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The giant ferris wheel at the North Haven Fair.
The fair's Mardis Gras-themed fun house. A mother and baby enjoy an elephant ride, a featured fair attraction. | (Jeff Gebeau/Record-Journal) Other fairgoers check out the photography display. | (Daniel Jackson/North Haven Citizen) Dusk settles over the fair Thursday night as people gather to watch a show by Rosie's Racing Pigs. | (Daniel Jackson/North Haven Citizen) A rabbit says hello. | (Daniel Jackson/North Haven Citizen) A father and his two daughters take a spin on a ride early in the evening Thursday. | (Daniel Jackson/North Haven Citizen) A boy feeds a pair of goats. | (Daniel Jackson/ North Haven Citizen) Ed Doody Jr. looks at his apple pie, rated best in class and best in show by this year's judges. Two police officers take a moment to check out the chicken and rabbit building | (Daniel Jackson/North Haven Citizen)

North Haven Fair is open for food, music and fun

NORTH HAVEN — The 71st annual North Haven Fair opened Thursday night at 5 p.m.

Just inside the gates, dozens of fair-goers perched in a picnic grove while munching on standard carnival fare, as well as international offerings from Greek and Thai food vendors, as they listened to dinner music provided by DJ John Bimonte of Double J. Sound. Bimonte, who grew up in North Haven, said he has been donating his time to the event for the past three years because he wants to give back to his community.

Beyond the picnic tables, gaggles of teenage girls clustered around each other’s cell phones, giggling and texting. Groups of boys observed the girls intently, while they leaned against concession trailers or congregated around stands where they showed off their prowess at games requiring them to hit targets with balls, rings, darts, and toy guns, among other items.

Parents waited indulgently along railings at the exits of nearby fair rides or took photos as they watched their kids twirl, spin and flip, or experience gentler motion, in the case of smaller children. And wide-eyed tots in strollers held on tightly to prizes won for them by family members or nibbled happily on fair treats.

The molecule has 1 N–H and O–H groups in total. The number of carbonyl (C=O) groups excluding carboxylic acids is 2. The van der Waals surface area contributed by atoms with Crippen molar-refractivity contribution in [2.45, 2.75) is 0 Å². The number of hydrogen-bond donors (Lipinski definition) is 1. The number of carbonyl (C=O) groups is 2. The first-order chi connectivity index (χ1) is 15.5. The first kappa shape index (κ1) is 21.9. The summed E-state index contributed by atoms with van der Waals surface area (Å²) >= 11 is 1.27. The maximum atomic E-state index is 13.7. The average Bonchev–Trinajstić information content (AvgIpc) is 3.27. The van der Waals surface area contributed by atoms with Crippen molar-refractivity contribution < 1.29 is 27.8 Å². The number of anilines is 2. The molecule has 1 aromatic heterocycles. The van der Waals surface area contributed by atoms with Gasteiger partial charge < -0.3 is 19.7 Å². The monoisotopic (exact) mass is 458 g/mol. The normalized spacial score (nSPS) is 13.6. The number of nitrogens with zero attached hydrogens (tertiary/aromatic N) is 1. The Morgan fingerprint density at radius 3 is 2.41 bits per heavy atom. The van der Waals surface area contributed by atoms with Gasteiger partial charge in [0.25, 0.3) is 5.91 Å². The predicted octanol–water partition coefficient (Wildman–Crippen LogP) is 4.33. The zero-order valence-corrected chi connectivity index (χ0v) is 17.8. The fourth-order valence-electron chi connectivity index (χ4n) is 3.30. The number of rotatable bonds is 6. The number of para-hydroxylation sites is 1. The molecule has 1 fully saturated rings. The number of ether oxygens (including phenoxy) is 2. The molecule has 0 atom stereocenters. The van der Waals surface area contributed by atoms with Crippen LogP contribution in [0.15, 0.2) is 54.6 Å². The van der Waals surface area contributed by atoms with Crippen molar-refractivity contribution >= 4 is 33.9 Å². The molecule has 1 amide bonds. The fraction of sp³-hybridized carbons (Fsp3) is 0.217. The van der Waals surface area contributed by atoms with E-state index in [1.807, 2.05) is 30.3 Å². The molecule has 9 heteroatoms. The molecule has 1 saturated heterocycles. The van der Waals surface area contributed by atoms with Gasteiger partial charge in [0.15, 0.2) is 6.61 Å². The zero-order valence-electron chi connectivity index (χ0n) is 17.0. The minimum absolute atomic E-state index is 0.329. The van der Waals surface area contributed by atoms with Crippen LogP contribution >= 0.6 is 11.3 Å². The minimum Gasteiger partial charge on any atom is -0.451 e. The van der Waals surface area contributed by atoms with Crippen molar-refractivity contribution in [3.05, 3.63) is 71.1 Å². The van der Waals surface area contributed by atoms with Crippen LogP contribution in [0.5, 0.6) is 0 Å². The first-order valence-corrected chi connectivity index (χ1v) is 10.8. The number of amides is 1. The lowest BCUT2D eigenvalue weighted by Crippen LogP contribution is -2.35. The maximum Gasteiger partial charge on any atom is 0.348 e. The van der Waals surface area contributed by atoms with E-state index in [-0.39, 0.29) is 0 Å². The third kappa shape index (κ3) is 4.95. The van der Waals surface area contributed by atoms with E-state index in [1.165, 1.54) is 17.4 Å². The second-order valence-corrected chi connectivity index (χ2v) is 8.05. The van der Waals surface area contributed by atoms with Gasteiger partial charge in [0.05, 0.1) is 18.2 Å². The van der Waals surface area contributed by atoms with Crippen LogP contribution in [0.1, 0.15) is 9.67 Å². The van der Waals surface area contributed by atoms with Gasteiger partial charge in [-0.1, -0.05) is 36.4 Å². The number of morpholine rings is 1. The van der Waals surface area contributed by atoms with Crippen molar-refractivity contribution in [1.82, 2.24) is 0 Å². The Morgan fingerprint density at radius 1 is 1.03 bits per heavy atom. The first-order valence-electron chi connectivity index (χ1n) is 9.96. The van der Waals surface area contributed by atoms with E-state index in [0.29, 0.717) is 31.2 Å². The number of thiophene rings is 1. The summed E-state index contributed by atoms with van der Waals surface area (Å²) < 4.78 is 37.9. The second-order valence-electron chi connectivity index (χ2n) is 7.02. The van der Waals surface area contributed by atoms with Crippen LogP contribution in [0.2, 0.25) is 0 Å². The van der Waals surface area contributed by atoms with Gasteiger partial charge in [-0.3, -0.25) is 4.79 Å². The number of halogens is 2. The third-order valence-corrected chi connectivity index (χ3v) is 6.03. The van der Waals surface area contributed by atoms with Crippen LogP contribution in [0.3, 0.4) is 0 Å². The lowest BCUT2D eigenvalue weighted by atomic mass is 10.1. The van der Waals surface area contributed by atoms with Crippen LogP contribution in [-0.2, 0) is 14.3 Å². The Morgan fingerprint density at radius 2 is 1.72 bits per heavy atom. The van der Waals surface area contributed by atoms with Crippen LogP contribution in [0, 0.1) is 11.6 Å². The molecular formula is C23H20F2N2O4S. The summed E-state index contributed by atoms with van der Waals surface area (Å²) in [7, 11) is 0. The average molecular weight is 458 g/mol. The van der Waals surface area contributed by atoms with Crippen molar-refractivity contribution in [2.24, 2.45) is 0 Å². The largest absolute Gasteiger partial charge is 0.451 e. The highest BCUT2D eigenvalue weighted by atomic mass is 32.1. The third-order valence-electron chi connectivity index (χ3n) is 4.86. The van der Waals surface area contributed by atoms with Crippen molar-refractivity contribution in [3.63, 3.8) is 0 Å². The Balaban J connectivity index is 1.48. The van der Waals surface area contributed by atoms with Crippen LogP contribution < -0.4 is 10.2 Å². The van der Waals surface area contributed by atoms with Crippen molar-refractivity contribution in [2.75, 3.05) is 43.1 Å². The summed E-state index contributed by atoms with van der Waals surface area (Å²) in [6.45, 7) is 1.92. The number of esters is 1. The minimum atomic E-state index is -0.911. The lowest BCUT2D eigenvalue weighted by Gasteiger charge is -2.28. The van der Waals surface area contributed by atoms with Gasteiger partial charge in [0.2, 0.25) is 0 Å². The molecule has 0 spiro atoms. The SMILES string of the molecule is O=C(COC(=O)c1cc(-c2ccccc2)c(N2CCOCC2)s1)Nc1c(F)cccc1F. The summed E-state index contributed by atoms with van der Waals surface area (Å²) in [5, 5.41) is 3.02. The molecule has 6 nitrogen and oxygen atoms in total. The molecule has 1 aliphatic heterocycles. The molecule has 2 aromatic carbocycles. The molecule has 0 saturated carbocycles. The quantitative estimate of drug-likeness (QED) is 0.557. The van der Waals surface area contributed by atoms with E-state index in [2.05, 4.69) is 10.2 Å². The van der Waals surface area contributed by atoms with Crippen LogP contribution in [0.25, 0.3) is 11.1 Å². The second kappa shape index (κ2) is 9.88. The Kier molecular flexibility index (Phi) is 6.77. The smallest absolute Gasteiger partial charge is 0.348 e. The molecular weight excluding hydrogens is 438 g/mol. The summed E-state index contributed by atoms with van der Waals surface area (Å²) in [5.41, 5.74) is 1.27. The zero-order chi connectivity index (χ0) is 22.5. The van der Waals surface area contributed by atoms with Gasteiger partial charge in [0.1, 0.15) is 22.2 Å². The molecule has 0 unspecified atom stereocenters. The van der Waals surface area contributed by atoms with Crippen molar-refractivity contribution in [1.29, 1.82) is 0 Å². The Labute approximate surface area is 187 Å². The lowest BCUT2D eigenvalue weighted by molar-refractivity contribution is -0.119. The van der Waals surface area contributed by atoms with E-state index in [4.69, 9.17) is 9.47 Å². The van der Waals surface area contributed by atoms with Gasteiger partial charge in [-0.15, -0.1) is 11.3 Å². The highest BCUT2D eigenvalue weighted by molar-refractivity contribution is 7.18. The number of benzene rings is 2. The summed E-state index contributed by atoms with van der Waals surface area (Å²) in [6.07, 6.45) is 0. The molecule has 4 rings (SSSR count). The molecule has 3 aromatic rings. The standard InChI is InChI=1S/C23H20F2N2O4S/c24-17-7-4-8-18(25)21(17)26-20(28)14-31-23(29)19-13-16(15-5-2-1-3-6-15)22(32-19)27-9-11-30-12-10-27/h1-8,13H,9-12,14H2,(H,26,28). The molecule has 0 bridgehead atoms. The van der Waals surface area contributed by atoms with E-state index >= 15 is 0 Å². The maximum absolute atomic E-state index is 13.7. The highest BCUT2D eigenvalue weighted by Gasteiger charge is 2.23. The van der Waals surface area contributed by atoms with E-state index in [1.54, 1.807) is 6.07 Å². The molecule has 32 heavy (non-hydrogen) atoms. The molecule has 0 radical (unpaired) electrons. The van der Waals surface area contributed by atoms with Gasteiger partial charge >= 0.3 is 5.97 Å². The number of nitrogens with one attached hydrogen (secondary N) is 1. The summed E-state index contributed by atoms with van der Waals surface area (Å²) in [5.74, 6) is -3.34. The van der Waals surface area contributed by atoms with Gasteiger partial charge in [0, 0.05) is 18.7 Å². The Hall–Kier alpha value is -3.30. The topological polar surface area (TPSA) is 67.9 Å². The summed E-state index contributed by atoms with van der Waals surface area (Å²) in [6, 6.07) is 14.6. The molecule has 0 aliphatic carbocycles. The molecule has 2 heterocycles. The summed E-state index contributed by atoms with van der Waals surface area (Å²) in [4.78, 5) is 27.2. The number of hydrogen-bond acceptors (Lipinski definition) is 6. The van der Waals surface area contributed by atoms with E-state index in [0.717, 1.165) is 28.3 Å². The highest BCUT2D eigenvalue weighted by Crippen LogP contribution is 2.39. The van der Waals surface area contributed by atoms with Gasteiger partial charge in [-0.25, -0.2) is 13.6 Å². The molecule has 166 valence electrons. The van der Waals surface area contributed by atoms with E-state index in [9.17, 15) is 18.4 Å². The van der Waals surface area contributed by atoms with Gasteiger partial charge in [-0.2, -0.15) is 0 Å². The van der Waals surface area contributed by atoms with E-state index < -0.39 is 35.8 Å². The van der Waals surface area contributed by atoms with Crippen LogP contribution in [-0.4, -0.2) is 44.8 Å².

Jessica Butler, 27, of Hamden, said she and her young daughter Andrea attend the fair every year. Butler said she came to the fair as a child, and she wants to expose her daughter to the tradition.

Andrea’s favorite activities are “looking at the animals, petting them, and riding the rides,” Jessica said.

Andrea corrected her mother. “Actually, it’s everything,” she said.

The fair features plenty of interesting animals for Andrea and other kids to enjoy. Elephant, camel, and pony rides are offered in a fenced-in enclosure on one section of the grounds.

However, zoo and circus animals are not the only novelty creatures featured at the festival. Ticket vendor Ashley Gentile proffered the chance to look inside a gated stall and witness a 1,000 pound hog, which she said was the largest pig ever to be displayed at a fair.

Fewer than 50 yards away, a racing track with obstacles was constructed where pig and duck races will be held daily.

Converted warehouses housed more traditional animals, such as those typically found on farms or in petting zoos.

Other modified warehouses accommodated vendors selling clothing, beauty products, home services, and novelty items.

Ray Dzwill, 66, of Clinton, who was also a Record-Journal pressman in the 1960s and ‘70s, sat in the bleacher area by the stage that will host most of the fair’s scheduled entertainers, accompanied by friends George and Rhonda Kevalas of North Haven. Dzwill said he came to support the couple, who enter multiple fair competitions annually, including vegetable, sketch, and wood burning contests.

Fair president Martha Vincent said many talented acts will appear on the fair stage over the course of the four-day event, including a Friday performance from Johnny Cash tribute band Cash is King, a Saturday show by up and coming country star Tyler Farr, and a Sunday exhibition by Northeast Wrestling.

She also highlighted The Famous Wallendas, a trapeze troupe which will perform several times a day in an arena across the grounds.

Vincent said the fair will offer special deals Sunday, such as $5 admission for seniors and a $22 all-ages identification bracelet which allows the wearer to go on an unlimited amount of rides.

Vincent encouraged area residents to come out during the weekend and support the community event, which makes for “a fun day for a family,” she said.

“There’s plenty to eat, plenty to see, and plenty to do,” she added.

The North Haven Fair is located at the North Haven Fairgrounds on Washington Avenue. The fair will continue today from 3 to 11 p.m., Saturday from 10 a.m. to 11 p.m., and Sunday from 10 a.m. to 7 p.m.

More information, including a schedule of events, is available at

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